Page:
From there, the fight transitioned to the ground as Rafael completed a well-timed takedown.
After they returned to their feet, Fiziev landed another bruising kick to the body and was making a conscious effort to connect with both beautiful combinations.
Implementing knees too as they engaged in the pocket, Diakiese had a bloodied nose for his troubles as the Englishman struggled to create sufficient striking distance.
To start R2, both exchanged leg kicks but Fiziev wowed the commentators – and everyone watching at home – with some ridiculous defensive reflexes on display.
Diakiese was unafraid to swing and load up on punches, though his 5’8 opponent was suitably prepared for that forward pressure.
In turn, he continued walking down Diakiese with more punch combos while displaying good ringcraft to slip and dodge away from strikes when he felt it was necessary.
R3 saw an intensity shift from Diakiese, after some encouraging but equally important words from his corner between rounds. He needed to go for the finish and as evidenced by his purposeful start, was starting to achieve more striking success.
Fiziev continued connecting with yet more leg strikes and punches to the body, as you could audibly hear Diakiese’s corner shout “one shot isn’t going to take it, combos!”
To his credit, he landed a brilliant right hand shot which rocked Fiziev. Instead of being able to capitalise on that though, the Kyrgyzstan native invited him to engage closer.
He knew, as well as the judges did, that although Diakiese’s late flurry was spirited, it ultimately arrived ten minutes too late as far as the scorecards were concerned.
Nonetheless, this was an impressive display by a lightweight who’ll be eyeing a rise up the rankings and has certainly boosted his reputation with this main card showing.
Lipski completes nasty kneebar to end Carolina’s night early
R1, 1:28: Ariane Lipski beats Luana Carolina via kneebar submission
Sometimes, a single picture can say all you need to know about a fight.
In this case, Ariane Lipski’s quick submission victory over Luana Carolina is effectively summarised by the above photo – achieving such a tight hold that her opponent and Brazilian compatriot needed to be helped out of the Octagon afterwards.
Having danced her way into the cage beforehand, the aptly-nicknamed Violence Queen had the last laugh and looked impressive – this being her first fight of 2020.
As endorsed by company president Dana White in the post-fight press conference, this was an encouraging display from the former KSW flyweight champion.
It’s easy to forget she was 0-2 just six months into her UFC career after unanimous decision defeats against Joanne Calderwood and Molly McCann last year. She’s now 2-2, having earned her first stoppage victory since October 2017.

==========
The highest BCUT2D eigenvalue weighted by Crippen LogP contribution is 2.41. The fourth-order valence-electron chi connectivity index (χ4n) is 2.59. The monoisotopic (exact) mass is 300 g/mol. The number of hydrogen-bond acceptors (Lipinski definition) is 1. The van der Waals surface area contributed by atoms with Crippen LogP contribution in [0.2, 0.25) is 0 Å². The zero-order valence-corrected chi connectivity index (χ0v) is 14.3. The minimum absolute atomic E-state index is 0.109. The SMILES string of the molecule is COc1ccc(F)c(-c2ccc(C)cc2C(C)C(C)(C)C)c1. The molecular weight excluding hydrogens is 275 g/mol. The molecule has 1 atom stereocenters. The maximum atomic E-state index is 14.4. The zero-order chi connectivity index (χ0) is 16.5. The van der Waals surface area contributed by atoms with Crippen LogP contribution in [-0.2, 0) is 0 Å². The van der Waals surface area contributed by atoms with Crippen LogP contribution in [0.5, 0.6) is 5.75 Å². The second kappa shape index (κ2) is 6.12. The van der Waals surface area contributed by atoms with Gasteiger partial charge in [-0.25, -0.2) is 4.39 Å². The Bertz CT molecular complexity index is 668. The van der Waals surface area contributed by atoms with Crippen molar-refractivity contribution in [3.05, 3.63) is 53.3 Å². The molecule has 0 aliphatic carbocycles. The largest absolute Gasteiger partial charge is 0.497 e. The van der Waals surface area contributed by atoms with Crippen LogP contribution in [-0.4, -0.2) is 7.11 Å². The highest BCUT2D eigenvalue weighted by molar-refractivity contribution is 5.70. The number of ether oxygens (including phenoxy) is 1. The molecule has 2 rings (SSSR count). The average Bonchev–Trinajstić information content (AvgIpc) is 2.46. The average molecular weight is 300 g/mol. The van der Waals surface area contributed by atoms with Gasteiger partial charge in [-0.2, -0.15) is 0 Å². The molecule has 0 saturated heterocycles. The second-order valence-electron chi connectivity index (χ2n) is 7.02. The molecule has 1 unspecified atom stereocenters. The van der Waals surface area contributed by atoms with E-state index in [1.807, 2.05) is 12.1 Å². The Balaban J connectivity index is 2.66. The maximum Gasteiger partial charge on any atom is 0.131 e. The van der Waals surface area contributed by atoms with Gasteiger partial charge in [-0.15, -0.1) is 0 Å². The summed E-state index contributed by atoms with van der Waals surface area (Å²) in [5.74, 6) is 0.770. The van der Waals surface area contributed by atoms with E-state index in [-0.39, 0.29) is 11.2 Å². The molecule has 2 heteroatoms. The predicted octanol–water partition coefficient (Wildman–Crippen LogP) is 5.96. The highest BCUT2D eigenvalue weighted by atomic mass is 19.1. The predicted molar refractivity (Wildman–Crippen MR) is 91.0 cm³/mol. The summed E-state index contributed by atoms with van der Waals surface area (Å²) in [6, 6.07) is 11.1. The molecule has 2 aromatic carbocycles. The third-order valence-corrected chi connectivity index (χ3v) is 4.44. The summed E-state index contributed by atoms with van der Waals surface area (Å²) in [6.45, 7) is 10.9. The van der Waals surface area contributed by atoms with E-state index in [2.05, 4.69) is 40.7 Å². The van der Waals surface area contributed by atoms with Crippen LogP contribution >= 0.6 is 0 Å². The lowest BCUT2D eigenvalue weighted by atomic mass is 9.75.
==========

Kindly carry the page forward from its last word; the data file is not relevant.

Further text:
Having signed a new four-fight deal before this, it’ll be interesting to see what’s next in store for the 26-year-old Brazilian, who also earned Performance of the Night honours.
Askarov earns significant flyweight scalp against Pantoja
29-28, 29-28, 29-28: Askar Askarov beats Alexandre Pantoja via unanimous decision
While there was a new flyweight champion crowned, #7 ranked Askarov earned a big victory which should see him soar up next week’s rankings vs. #4 ranked Pantoja.
During the main card’s first bout, the encounter went the distance and Askarov was able to showcase his abilities both in stand-up exchanges as well as a credible ground game.
Both fighters landed takedowns and R2 saw Pantoja adjust, though he was ultimately beaten by a better grappler in the 27-year-old, whose record (12-0-1) remains unbeaten.
This latest display could see him face #3 ranked Brandon Moreno (17-5-1) in a potential number one contender matchup to decide new champion Figueiredo’s first title defence.
Heavyweight Sergey Spivak earned a majority decision (28-28, 29-27, 29-27) victory against Carlos Felipe in the evening’s first bout, taking his UFC record to 2-2.
12 months after his last fight at UFC 240, lightweight Arman Tsarukyan continued winning ways with a UD win (30-27, 30-27, 29-28) win against Davi Ramos.
There were back-to-back bantamweight bouts on display, with contrasting finishes. Amir Albazi raced to a R1 submission win (via triangle choke) against Malcolm Gordon.
Afterwards, Brett Johns outlasted Montel Jackson 29-28 on all three judges’ scorecards.
There was another early submission victory as lightweight Joel Álvarez defeated Joseph Duffy with a guillotine choke midway through R1.
In a catchweight bout (150lbs), Grant Dawson (16-1) was impressive during his UD win (30-26, 30-27, 29-27) against Nad Narimani, extending his UFC record to 4-0 since his debut in March 2019.
The night’s final prelim saw light heavyweight Roman Dolidze inflict Khadis Ibragimov‘s third successive UFC defeat (8-3) with a brutal head kick on his debut.
Pictures’ source: Cageside Press, MMAFighting.com